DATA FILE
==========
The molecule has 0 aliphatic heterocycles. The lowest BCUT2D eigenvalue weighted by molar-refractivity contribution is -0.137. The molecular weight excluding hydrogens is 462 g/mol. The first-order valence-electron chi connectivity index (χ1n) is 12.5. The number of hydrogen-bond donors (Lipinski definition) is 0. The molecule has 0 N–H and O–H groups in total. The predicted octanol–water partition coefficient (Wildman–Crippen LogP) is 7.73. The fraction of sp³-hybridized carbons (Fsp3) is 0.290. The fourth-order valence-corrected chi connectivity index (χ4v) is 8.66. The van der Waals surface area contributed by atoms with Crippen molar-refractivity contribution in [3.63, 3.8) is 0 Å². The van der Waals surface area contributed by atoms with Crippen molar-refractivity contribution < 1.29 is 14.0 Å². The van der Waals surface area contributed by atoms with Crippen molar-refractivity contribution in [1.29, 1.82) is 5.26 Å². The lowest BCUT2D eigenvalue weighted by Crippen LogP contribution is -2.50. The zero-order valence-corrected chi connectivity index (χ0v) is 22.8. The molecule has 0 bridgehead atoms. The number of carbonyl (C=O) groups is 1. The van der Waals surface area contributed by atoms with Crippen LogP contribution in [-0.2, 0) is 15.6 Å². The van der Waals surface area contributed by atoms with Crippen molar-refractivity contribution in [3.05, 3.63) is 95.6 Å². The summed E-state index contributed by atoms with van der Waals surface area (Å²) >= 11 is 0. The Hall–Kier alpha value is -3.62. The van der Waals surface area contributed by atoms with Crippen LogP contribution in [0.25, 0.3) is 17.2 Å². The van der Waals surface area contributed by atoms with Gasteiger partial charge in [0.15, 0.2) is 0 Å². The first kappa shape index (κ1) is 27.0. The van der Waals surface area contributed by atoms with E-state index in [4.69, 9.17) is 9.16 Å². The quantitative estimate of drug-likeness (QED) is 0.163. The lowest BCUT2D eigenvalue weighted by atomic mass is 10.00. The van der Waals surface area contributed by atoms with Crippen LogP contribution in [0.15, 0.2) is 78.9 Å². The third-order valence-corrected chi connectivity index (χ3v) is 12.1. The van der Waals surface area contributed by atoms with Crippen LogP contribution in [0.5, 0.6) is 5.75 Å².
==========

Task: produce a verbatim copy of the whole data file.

The molecule has 0 aliphatic heterocycles. The lowest BCUT2D eigenvalue weighted by molar-refractivity contribution is -0.137. The molecular weight excluding hydrogens is 462 g/mol. The first-order valence-electron chi connectivity index (χ1n) is 12.5. The number of hydrogen-bond donors (Lipinski definition) is 0. The molecule has 0 N–H and O–H groups in total. The predicted octanol–water partition coefficient (Wildman–Crippen LogP) is 7.73. The fraction of sp³-hybridized carbons (Fsp3) is 0.290. The fourth-order valence-corrected chi connectivity index (χ4v) is 8.66. The van der Waals surface area contributed by atoms with Crippen molar-refractivity contribution in [3.63, 3.8) is 0 Å². The van der Waals surface area contributed by atoms with Crippen molar-refractivity contribution < 1.29 is 14.0 Å². The van der Waals surface area contributed by atoms with Crippen molar-refractivity contribution in [1.29, 1.82) is 5.26 Å². The lowest BCUT2D eigenvalue weighted by Crippen LogP contribution is -2.50. The zero-order valence-corrected chi connectivity index (χ0v) is 22.8. The molecule has 0 bridgehead atoms. The number of carbonyl (C=O) groups is 1. The van der Waals surface area contributed by atoms with Crippen LogP contribution in [-0.2, 0) is 15.6 Å². The van der Waals surface area contributed by atoms with Crippen molar-refractivity contribution in [3.05, 3.63) is 95.6 Å². The summed E-state index contributed by atoms with van der Waals surface area (Å²) >= 11 is 0. The Hall–Kier alpha value is -3.62. The van der Waals surface area contributed by atoms with Crippen LogP contribution in [0.25, 0.3) is 17.2 Å². The van der Waals surface area contributed by atoms with Gasteiger partial charge in [0.15, 0.2) is 0 Å². The first kappa shape index (κ1) is 27.0. The van der Waals surface area contributed by atoms with E-state index in [4.69, 9.17) is 9.16 Å². The quantitative estimate of drug-likeness (QED) is 0.163. The lowest BCUT2D eigenvalue weighted by atomic mass is 10.00. The van der Waals surface area contributed by atoms with Crippen LogP contribution in [0.15, 0.2) is 78.9 Å². The third-order valence-corrected chi connectivity index (χ3v) is 12.1. The van der Waals surface area contributed by atoms with Crippen LogP contribution in [0.5, 0.6) is 5.75 Å².